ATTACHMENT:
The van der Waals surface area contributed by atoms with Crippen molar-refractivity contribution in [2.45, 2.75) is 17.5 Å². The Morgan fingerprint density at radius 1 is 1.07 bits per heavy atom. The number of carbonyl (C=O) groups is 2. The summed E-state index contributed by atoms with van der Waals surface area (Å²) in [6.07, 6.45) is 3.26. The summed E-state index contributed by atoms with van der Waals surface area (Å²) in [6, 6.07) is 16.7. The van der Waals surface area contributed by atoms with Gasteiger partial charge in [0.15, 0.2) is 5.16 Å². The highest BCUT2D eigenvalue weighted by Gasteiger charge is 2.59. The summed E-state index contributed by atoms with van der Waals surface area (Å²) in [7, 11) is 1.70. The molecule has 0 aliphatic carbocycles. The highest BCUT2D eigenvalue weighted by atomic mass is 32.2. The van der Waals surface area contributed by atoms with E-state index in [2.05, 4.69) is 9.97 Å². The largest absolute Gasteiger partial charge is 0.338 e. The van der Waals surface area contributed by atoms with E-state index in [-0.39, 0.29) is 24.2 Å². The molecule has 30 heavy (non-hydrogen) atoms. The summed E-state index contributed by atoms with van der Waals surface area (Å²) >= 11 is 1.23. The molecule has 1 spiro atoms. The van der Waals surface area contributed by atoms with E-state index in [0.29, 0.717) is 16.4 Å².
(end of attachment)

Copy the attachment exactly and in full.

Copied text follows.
The van der Waals surface area contributed by atoms with Crippen molar-refractivity contribution in [2.45, 2.75) is 17.5 Å². The Morgan fingerprint density at radius 1 is 1.07 bits per heavy atom. The number of carbonyl (C=O) groups is 2. The summed E-state index contributed by atoms with van der Waals surface area (Å²) in [6.07, 6.45) is 3.26. The summed E-state index contributed by atoms with van der Waals surface area (Å²) in [6, 6.07) is 16.7. The van der Waals surface area contributed by atoms with Gasteiger partial charge in [0.15, 0.2) is 5.16 Å². The highest BCUT2D eigenvalue weighted by Gasteiger charge is 2.59. The summed E-state index contributed by atoms with van der Waals surface area (Å²) in [7, 11) is 1.70. The molecule has 0 aliphatic carbocycles. The highest BCUT2D eigenvalue weighted by atomic mass is 32.2. The van der Waals surface area contributed by atoms with E-state index in [2.05, 4.69) is 9.97 Å². The largest absolute Gasteiger partial charge is 0.338 e. The van der Waals surface area contributed by atoms with E-state index in [-0.39, 0.29) is 24.2 Å². The molecule has 30 heavy (non-hydrogen) atoms. The summed E-state index contributed by atoms with van der Waals surface area (Å²) >= 11 is 1.23. The molecule has 1 spiro atoms. The van der Waals surface area contributed by atoms with E-state index in [0.29, 0.717) is 16.4 Å².